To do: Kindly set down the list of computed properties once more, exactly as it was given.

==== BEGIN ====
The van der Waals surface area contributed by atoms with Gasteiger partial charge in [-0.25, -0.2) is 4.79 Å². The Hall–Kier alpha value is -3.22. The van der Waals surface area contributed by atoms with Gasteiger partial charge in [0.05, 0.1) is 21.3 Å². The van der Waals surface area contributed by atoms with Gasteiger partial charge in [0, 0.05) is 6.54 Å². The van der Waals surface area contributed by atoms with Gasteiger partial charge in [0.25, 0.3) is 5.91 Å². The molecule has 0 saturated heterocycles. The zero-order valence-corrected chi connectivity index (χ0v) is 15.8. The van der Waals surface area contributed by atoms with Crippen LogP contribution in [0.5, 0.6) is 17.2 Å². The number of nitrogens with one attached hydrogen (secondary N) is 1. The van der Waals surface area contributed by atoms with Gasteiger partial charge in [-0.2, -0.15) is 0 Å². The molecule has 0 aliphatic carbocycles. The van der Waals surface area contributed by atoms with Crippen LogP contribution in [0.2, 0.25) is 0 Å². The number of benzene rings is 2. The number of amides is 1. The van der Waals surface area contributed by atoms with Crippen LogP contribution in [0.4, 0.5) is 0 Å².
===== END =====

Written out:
The van der Waals surface area contributed by atoms with Gasteiger partial charge in [-0.25, -0.2) is 4.79 Å². The Hall–Kier alpha value is -3.22. The van der Waals surface area contributed by atoms with Gasteiger partial charge in [0.05, 0.1) is 21.3 Å². The van der Waals surface area contributed by atoms with Gasteiger partial charge in [0, 0.05) is 6.54 Å². The van der Waals surface area contributed by atoms with Gasteiger partial charge in [0.25, 0.3) is 5.91 Å². The molecule has 0 saturated heterocycles. The zero-order valence-corrected chi connectivity index (χ0v) is 15.8. The van der Waals surface area contributed by atoms with Crippen LogP contribution in [0.5, 0.6) is 17.2 Å². The number of nitrogens with one attached hydrogen (secondary N) is 1. The van der Waals surface area contributed by atoms with Gasteiger partial charge in [-0.2, -0.15) is 0 Å². The molecule has 0 aliphatic carbocycles. The van der Waals surface area contributed by atoms with Crippen LogP contribution in [0.2, 0.25) is 0 Å². The number of benzene rings is 2. The number of amides is 1. The van der Waals surface area contributed by atoms with Crippen LogP contribution in [0.4, 0.5) is 0 Å².